|Current mood:|| nerdy|
reading this article reminded me a lot of myself
Greg Camp of Smash Mouth
by Lisa Sharken
Smash mouth made its mark in ?97 with ?Walking On The Sun,? the retro-flavored chartbuster off the San Jose, California group?s debut disc, Fush You Mang. The hot streak continues with the success of its follow-up, Astro Lounge, and singles like ?All Star,? ?Can?t Get Enough Of You Baby? and ?Diggin? Your Scene.?
Guitarist Greg Camp tells GroundWire about his evolution as both a player and songwriter, and takes us into the studio to reveal the dirty secrets of Astro Lounge.
GroundWire: Who were your main influences as a player?
Greg Camp: Eddie Van Halen was the guy who made me want to play guitar. My mom bought me a guitar when I was nine, but I had no interest in it because I was a drummer. Then a few years later, I heard Eddie and he made me say, ?I need to be doing that.? I don?t think I knew it back then, but Eddie has a really funky vibe about him. He was really innovative. It wasn?t like he was just hauling ass on the guitar, it was all the neat little tricks that he did. It wasn?t the Doobie Brothers or blues, it was just this amazing combination of everything. Then when new wave and punk became popular, I started listening to things that were more eclectic. I got into bands that were really simple and just played, like the Ramones and Devo. I didn?t do solos because I thought solos were stupid?mostly because I couldn?t play them. I was into bands like Devo that just did strange things with their instruments. Then I got heavily into surf music. I really liked Bow Wow Wow because the guitarist had a classic rockabilly, kind of surfy influence and the Dead Kennedys because it was a surf guitar player in a punk band. In high school, I got into reggae, jazz, and I just went all over the place listening to different music.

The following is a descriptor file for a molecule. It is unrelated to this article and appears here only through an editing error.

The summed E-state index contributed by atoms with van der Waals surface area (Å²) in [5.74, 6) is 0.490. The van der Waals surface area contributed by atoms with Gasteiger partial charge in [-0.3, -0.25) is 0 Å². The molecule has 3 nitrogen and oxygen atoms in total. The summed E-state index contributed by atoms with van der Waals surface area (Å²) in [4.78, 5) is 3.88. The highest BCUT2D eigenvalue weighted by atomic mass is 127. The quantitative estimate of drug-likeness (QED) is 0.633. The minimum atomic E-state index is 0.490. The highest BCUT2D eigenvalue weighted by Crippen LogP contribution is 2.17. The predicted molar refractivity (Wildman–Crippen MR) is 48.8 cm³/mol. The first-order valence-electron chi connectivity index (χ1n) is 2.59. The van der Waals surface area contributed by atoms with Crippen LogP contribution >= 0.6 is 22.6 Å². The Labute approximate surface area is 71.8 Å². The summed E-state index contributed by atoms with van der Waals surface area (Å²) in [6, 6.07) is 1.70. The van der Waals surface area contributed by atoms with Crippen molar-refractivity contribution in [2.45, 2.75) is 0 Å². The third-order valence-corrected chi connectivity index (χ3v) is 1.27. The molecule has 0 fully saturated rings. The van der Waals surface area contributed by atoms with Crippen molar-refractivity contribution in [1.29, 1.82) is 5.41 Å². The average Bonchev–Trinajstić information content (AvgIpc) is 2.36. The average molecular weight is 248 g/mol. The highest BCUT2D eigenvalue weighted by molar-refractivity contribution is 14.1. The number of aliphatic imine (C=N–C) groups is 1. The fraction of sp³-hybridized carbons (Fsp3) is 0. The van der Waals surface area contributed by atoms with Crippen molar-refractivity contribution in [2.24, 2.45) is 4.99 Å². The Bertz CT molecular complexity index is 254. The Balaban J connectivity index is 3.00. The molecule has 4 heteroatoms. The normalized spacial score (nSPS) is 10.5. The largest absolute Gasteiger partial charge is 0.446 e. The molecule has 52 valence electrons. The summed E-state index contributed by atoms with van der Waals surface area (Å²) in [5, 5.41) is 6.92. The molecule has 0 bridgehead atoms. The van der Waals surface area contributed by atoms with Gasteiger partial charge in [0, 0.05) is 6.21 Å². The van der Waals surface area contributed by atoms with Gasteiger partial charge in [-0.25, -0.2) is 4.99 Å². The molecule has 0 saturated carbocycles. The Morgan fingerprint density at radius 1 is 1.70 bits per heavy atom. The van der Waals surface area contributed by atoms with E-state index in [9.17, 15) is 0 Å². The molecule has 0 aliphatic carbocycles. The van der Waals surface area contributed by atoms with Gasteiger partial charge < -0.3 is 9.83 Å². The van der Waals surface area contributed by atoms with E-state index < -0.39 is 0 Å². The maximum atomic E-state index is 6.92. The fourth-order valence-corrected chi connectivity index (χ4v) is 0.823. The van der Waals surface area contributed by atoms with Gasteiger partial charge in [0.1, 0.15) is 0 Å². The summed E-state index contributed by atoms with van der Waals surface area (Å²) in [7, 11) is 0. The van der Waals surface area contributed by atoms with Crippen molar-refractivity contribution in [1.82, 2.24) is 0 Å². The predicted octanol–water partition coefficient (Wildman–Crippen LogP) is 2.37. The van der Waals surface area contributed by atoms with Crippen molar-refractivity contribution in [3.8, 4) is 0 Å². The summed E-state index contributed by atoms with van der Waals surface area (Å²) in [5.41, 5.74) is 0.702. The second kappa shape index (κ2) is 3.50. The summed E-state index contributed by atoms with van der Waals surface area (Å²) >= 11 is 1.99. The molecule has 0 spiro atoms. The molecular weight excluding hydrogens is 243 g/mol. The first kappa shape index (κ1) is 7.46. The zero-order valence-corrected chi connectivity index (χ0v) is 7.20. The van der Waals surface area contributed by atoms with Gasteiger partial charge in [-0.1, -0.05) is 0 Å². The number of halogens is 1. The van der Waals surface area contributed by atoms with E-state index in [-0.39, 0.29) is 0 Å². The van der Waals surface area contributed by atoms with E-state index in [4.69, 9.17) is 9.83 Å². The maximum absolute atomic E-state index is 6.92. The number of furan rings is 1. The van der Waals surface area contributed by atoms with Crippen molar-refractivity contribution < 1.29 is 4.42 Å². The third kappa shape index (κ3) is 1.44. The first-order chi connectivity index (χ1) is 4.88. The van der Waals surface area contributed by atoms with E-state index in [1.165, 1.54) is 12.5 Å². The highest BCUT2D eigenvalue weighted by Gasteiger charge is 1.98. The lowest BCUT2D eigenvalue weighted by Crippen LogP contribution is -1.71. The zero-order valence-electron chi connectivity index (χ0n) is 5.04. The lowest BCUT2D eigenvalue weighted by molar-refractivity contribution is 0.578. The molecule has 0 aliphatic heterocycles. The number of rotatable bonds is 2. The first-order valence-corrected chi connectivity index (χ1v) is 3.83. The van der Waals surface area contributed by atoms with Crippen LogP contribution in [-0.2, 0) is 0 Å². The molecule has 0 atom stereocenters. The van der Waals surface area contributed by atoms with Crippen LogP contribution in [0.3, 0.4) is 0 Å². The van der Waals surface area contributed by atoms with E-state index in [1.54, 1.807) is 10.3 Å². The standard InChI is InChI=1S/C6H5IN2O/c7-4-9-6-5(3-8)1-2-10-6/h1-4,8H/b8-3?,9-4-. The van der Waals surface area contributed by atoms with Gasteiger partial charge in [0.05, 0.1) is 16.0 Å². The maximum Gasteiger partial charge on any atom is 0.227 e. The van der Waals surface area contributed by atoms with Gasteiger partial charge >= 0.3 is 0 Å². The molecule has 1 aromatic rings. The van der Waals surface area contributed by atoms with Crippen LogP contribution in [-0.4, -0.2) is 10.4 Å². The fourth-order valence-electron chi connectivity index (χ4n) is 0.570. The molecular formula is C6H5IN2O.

GW: Who influenced you as a songwriter?
GC: I think guys like Elvis Costello and Bernie Taupin had the most influence on my writing?people who just write really insane lyrics.
GW: How do the songs typically develop for Smash mouth? Are you the primary songwriter?
GC: Yes, I am the main songwriter. On the first album I felt that everyone should get equal credit because we all have roles in this band and everyone works equally as hard. I wrote most of the songs on the new album, on the back of the bus, while we were on tour. Songs normally just start in my head. I can hear the song and the way I want it to sound, with the instrumentation that I want. Then I sit down with the guitar and try to figure it out. Once I have the song pretty solid, I always make a demo of it. I hate drum machines, so I usually just sit down at a drum kit and play for a little while, then just sample and loop what I did. I do all the parts on the demo tracks myself, including the vocals. Then I just hand the tape to the guys and if they like it, we play it. If they don?t, then it just goes into a shoe box. I?ve got quite a few shoe boxes now.
GW: I read that ?Walking On The Sun? was actually one of those ?shoe box? songs.